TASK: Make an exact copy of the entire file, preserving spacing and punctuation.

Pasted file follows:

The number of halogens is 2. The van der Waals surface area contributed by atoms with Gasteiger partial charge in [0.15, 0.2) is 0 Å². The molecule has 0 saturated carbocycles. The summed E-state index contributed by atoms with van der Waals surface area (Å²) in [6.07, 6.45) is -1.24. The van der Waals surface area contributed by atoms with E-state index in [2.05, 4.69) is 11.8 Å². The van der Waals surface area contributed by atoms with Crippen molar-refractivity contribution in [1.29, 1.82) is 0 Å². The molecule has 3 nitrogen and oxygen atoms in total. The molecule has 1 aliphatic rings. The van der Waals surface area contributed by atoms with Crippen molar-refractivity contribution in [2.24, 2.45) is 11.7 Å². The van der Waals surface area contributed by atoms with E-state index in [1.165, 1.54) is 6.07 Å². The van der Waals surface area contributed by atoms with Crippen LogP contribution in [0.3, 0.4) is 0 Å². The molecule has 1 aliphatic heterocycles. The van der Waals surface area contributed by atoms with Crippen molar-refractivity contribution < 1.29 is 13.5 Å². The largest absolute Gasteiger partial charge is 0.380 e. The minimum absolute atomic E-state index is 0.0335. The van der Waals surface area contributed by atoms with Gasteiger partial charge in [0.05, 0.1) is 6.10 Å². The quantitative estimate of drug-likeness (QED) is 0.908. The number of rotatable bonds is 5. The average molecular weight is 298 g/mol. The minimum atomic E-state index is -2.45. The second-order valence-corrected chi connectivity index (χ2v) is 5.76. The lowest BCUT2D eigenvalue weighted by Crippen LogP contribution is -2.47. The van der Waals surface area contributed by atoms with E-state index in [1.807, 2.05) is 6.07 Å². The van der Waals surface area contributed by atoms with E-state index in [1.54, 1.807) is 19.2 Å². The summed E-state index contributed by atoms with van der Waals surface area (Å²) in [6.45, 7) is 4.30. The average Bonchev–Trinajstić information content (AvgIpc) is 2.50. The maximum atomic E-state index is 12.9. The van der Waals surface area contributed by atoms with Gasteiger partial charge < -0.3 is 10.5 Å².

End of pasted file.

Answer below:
The number of halogens is 2. The van der Waals surface area contributed by atoms with Gasteiger partial charge in [0.15, 0.2) is 0 Å². The molecule has 0 saturated carbocycles. The summed E-state index contributed by atoms with van der Waals surface area (Å²) in [6.07, 6.45) is -1.24. The van der Waals surface area contributed by atoms with E-state index in [2.05, 4.69) is 11.8 Å². The van der Waals surface area contributed by atoms with Crippen molar-refractivity contribution in [1.29, 1.82) is 0 Å². The molecule has 3 nitrogen and oxygen atoms in total. The molecule has 1 aliphatic rings. The van der Waals surface area contributed by atoms with Crippen molar-refractivity contribution in [2.24, 2.45) is 11.7 Å². The van der Waals surface area contributed by atoms with E-state index in [1.165, 1.54) is 6.07 Å². The van der Waals surface area contributed by atoms with Crippen LogP contribution in [0.3, 0.4) is 0 Å². The molecule has 1 aliphatic heterocycles. The van der Waals surface area contributed by atoms with Crippen molar-refractivity contribution < 1.29 is 13.5 Å². The largest absolute Gasteiger partial charge is 0.380 e. The minimum absolute atomic E-state index is 0.0335. The van der Waals surface area contributed by atoms with Gasteiger partial charge in [0.05, 0.1) is 6.10 Å². The quantitative estimate of drug-likeness (QED) is 0.908. The number of rotatable bonds is 5. The average molecular weight is 298 g/mol. The minimum atomic E-state index is -2.45. The second-order valence-corrected chi connectivity index (χ2v) is 5.76. The lowest BCUT2D eigenvalue weighted by Crippen LogP contribution is -2.47. The van der Waals surface area contributed by atoms with E-state index in [1.807, 2.05) is 6.07 Å². The van der Waals surface area contributed by atoms with E-state index in [1.54, 1.807) is 19.2 Å². The summed E-state index contributed by atoms with van der Waals surface area (Å²) in [6.45, 7) is 4.30. The average Bonchev–Trinajstić information content (AvgIpc) is 2.50. The maximum atomic E-state index is 12.9. The van der Waals surface area contributed by atoms with Gasteiger partial charge < -0.3 is 10.5 Å².